By now, the market should not only be questioning the wisdom of following an investor with seemingly unlimited cash benchmarked in Japan, a negative interest rate jurisdiction where economic returns have been throttled by consumer price deflation since the mid 1990’s. It should also ask whether Softbank’s Vision Fund – the vehicle used to inject billions into Greensill and other high-profile failures like WeWork – exists solely to enrich the fund’s investors, or if it serves a different purpose for Softbank’s founder, Masayoshi Son.
Editor note: This post, on the connection between Greensill and SoftBank, is by guest author Jack Wright who brings his perspective working on the distribution of JPMorgan Chase’s Asian equity capital markets and equity research product to hedge funds in New York.
Rintu Patnaik, an Insurtech expert based in India, wrote: Advances in Location Intelligence propel Property and Parametric Insurance
In property insurance, precision in assessing risks is a prerequisite for pricing policies competitively and curtailing excessive claim pay-outs. With better location intelligence, carriers minimize risks, accelerate claim procedures, improve fraud detection and expand their customer base. Location intelligence (LI) has become crucial to enabling organizations in several industries to achieve strategic business goals, with the LI global market expected to grow to $32.8 billion by 2027. Underpinned by geographic information system (GIS), LI enables businesses to map, analyze and share locational data. In parametric insurance, it forms the core technology when environmental perils are trigger points.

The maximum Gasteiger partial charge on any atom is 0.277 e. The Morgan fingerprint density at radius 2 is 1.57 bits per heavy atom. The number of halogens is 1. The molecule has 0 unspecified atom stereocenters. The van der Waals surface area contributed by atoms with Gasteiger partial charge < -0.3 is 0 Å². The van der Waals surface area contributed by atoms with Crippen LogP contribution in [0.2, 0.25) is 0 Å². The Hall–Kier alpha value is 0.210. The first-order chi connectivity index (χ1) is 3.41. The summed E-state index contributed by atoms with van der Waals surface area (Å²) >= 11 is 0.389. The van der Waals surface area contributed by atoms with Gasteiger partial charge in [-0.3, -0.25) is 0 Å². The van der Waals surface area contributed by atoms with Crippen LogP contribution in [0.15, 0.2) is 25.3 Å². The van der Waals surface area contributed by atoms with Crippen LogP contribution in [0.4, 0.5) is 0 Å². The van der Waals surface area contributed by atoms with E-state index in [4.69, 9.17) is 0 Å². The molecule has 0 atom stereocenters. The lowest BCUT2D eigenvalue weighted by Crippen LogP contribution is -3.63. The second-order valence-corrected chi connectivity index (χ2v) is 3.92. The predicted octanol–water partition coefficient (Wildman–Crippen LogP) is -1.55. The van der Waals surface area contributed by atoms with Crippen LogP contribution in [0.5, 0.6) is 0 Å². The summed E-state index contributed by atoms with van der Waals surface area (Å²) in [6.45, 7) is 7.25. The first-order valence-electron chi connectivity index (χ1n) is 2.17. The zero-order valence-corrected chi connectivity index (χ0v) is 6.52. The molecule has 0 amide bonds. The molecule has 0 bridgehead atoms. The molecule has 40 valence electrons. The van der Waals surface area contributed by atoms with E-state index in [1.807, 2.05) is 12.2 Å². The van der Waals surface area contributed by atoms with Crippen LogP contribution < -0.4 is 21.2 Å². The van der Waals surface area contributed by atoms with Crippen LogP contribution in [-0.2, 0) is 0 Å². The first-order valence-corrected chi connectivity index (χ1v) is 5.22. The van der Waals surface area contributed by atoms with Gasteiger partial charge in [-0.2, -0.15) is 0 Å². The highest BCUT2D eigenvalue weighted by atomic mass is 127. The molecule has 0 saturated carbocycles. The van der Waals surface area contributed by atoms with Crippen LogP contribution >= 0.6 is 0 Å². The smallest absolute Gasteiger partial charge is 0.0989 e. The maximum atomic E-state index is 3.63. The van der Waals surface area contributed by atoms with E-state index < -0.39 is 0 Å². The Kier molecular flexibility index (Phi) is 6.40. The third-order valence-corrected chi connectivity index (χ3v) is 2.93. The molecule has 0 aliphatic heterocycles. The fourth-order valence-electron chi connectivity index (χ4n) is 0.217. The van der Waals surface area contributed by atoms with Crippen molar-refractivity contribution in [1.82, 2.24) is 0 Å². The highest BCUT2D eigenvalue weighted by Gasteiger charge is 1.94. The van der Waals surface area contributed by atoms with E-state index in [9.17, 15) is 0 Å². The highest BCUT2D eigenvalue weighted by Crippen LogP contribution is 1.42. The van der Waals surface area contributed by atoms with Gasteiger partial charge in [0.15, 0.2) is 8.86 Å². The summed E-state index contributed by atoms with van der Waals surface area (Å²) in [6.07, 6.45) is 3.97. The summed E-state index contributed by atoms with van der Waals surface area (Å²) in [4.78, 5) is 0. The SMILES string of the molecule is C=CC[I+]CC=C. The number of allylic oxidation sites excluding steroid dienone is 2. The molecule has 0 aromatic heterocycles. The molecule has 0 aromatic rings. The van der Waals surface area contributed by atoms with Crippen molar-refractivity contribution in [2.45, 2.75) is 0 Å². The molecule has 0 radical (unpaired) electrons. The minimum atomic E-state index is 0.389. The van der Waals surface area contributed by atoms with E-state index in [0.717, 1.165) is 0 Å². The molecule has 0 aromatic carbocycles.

Editor note: Read this to understand a huge market enabler, rich with multiple opportunities, driving a big part of Insurance.
Christian Dreyer @x3er, the Swiss based CFA who focusses on how XBRL changes our world wrote his weekly roundup of XBRL news.
Bernard Lunn, CEO of Daily Fintech wrote:Daily Fintech Announces 3 Licensees Serving the Educational Market
Content is being delivered to Newsbank, Cengage, EBSCO using our NewsML export software.
Daily Fintech recently signed contracts with three leading licensees which serve the educational market. These new relationships provide libraries, professors, students and other researchers access to the latest information and insights on the world of financial technology (Fintech).
Friday Howard Tolman, a well-known banker, technologist and entrepreneur in London, wrote: his weekly roundup of Alt Lending news.
To continue receiving ‘This Week in Fintech’, the weekly recap of our articles, you will need to fill this form to give us consent to send this to you. Please note that Daily Fintech requires your organizational email address (e.g. corporate, educational or government) and your LinkedIn URL. This information is required for subscribers who want ‘This Week in Fintech’ for free. If you prefer to not provide this information, you can still receive all our content by becoming a paying member.